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Dosimetry of [18F]TRACK, the first PET tracer for imaging of TrkB/C receptors in humans



Reduced expression or impaired signalling of tropomyosin receptor kinases (Trk receptors) are found in a vast spectrum of CNS disorders. [18F]TRACK is the first PET radioligand for TrkB/C with proven in vivo brain penetration and on-target specific signal. Here we report dosimetry data for [18F]TRACK in healthy humans. 6 healthy participants (age 22–61 y, 3 female) were scanned on a General Electric Discovery PET/CT 690 scanner. [18F]TRACK was synthesized with high molar activities (Am = 250 ± 75 GBq/µmol), and a dynamic series of 12 whole-body scans were acquired after injection of 129 to 147 MBq of the tracer. Images were reconstructed with standard corrections using the manufacturer’s OSEM algorithm. Tracer concentration time-activity curves (TACs) were obtained using CT-derived volumes-of-interest. Organ-specific doses and the total effective dose were estimated using the Committee on Medical Internal Radiation Dose equation for adults and tabulated Source tissue values (S values).


Average organ absorbed dose was highest for liver and gall bladder with 6.1E−2 (± 1.06E−2) mGy/MBq and 4.6 (± 1.18E−2) mGy/MBq, respectively. Total detriment weighted effective dose EDW was 1.63E−2 ± 1.68E−3 mSv/MBq. Organ-specific TACs indicated predominantly hepatic tracer elimination.


Total and organ-specific effective doses for [18F]TRACK are low and the dosimetry profile is similar to other 18F-labelled radio tracers currently used in clinical settings.


Trk receptors in the central nervous system (CNS) regulate many aspects of neuronal development and function, such as cell differentiation, dendritic outgrowth, and synaptic plasticity. They are classified according to the neurotrophins they interact with (Reichardt 2006): TrkA is activated through nerve growth factor (NGF), TrkB interacts with brain-derived neurotrophic factor (BDNF) and neurotrophin-4 (NT4) while neurotrophin 3 (NT-3) binds to TrkC.

Within the CNS, reduced expression or abnormal and impaired signalling of Trk receptors are found in a vast spectrum of disorders and pathologies, such as ischemic stroke, Alzheimer’s disease (AD) and others (Tejeda and Díaz-Guerra 2017).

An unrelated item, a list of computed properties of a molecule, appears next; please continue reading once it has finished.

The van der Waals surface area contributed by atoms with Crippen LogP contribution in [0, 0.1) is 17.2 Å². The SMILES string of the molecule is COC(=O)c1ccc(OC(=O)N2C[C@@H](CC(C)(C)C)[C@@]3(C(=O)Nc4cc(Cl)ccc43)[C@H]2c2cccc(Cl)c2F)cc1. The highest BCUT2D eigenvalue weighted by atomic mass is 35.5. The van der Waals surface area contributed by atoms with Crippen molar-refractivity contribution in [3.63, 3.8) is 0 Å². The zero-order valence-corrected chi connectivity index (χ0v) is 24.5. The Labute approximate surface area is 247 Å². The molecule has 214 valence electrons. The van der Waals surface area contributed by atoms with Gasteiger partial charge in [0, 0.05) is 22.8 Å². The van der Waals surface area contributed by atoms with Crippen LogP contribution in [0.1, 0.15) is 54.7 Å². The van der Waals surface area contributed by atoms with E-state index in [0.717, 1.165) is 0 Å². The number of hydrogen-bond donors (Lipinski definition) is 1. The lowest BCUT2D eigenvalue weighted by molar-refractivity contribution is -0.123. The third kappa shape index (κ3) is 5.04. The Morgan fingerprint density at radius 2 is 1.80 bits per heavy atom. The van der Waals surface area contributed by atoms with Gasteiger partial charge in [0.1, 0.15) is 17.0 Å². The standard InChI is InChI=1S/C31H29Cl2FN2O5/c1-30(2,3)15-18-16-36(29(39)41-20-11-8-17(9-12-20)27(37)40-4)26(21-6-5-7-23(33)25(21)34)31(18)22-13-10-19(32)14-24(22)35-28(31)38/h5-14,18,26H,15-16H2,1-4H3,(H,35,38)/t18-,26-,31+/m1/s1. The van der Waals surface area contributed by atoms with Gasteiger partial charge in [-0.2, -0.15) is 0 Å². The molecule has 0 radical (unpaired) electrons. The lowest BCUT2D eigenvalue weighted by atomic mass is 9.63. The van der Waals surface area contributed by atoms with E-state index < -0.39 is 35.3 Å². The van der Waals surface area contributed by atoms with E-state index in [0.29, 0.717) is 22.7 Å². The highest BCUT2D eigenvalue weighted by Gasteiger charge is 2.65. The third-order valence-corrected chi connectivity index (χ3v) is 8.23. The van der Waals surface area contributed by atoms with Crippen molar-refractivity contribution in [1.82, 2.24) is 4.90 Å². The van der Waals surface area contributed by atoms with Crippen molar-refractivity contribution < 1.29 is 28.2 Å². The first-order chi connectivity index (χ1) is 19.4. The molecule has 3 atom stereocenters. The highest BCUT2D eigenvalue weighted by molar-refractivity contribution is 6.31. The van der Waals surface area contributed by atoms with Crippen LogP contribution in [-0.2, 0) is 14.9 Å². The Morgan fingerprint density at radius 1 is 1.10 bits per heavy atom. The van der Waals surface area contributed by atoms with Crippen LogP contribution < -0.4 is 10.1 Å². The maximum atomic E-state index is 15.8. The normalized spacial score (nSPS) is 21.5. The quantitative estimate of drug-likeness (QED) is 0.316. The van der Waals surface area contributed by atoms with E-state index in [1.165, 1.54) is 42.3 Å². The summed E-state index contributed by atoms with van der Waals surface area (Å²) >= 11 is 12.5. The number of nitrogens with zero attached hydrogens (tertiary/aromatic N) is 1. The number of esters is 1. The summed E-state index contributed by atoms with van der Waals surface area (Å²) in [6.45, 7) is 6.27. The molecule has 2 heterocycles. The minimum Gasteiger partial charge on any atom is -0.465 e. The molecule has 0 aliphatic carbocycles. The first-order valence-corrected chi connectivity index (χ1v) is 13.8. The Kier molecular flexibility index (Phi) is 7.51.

We developed [18F]TRACK, an 18F-derivative of [11C]-(R)-IPMICF16 (Bernard-Gauthier et al. 2017), displaying significantly reduced P-gp-liability, brain off-target selectivity, and favorably adjusted binding affinity in TrkB/C rich regions (Bernard-Gauthier et al. 2018). [18F]TRACK showed excellent in vivo pharmacokinetic properties in all species including humans (Bailey et al. 2019), permeates the blood–brain-barrier rapidly with fast reversible binding kinetics and a high specific signal as demonstrated by competition studies (Bernard-Gauthier et al. 2017). Finally, in line with previous immunohistochemical detection and in situ hybridization studies of post-mortem tissue, this tracer adequately quantified the TrkB/C density reduction in the hippocampus of AD patients as compared to healthy brains in initial in vitro studies (Bernard-Gauthier et al. 2017, 2018). The objective of this study was to provide dosimetry data for [18F]TRACK in humans.


We studied 6 healthy participants (3 male, 3 female) between 22 and 61 years of age with no history of metabolic, gastrointestinal, cardiovascular or psychiatric disorders. Subjects were recruited through advertisements following ethics board approval (CCER20-21–03). Demographic data, injected doses and injected masses are summarized in Table 1.

Table 1 Participant demographics, molar [18F]TRACK activity (Am) and injected activity and mass

[18F]TRACK was synthesized as previously described (Mossine et al. 2017). Radiochemical yield was 4.4 ± 0.8% not corrected for decay (activity range 3.5–5.7 GBq) with > 99% radiochemical purity and molar activities of 250 ± 82 GBq/µmol at the end of synthesis. No effect of radiotracer on vital signs was recorded during the scan.

PET scans were performed on a General Electric Discovery PET-CT 690 scanner (GE Healthcare, Milwaukee, WI) at the PERFORM Centre, Concordia University, Montréal. First, whole body CT scans were obtained for attenuation correction and anatomical localization. Subsequently, an intravenous bolus of [18F]TRACK was injected over 1 min (dose range: 129 to 147 MBq) followed by 12 whole body emission scans of 8 bed positions each.

PET images were reconstructed with all standard corrections using the proprietary Ordered Subset Expectation Maximization (OSEM) algorithm provided by the camera’s manufacturer, resulting in a dynamic series of 12-time frames sampled on a 256 × 256 × 299 matrix with a reconstructed voxel size of 2.73 × 2.73 × 3.27 mm3.

A set of 13 source organs and one region representing the rest of the body (Table 2) were segmented on each participant’s CT scan using the Velocity Software ( from which binary 3D masks for each organ were created. The activity in Bq/mL from each voxel of each frame was obtained, activity values were multiplied by voxel volume to obtain total activity in MBq per organ and time integrated activity (TIA) was calculated for each voxel. For each organ, the TIA 3D matrix was convoluted to the corresponding mask to only extract the cumulated activity for the respective organ, from which the average cumulated activity was computed and normalized to injected activity to obtain time integrated activity coefficients (TIAC).

Table 2 Source organs, peak activity and peak time

The radiation doses absorbed by the target organs from surrounding source organs were calculated using the MIRD method (Cherry et al. 2012). The absorbed target organ dose per unit activity is the sum of the cumulated activity in each of the source organs multiplied by a dose factor (S-value) in units of Gy/Bq*s (MIRD-Calc software V1.1-Genesis (Carter et al. 2021; Kesner et al. 2018)). The effective (E) and detriment weighted dose (EDW) for each subject were obtained by summation of the equivalent dose multiplied by the organ specific weighting factors.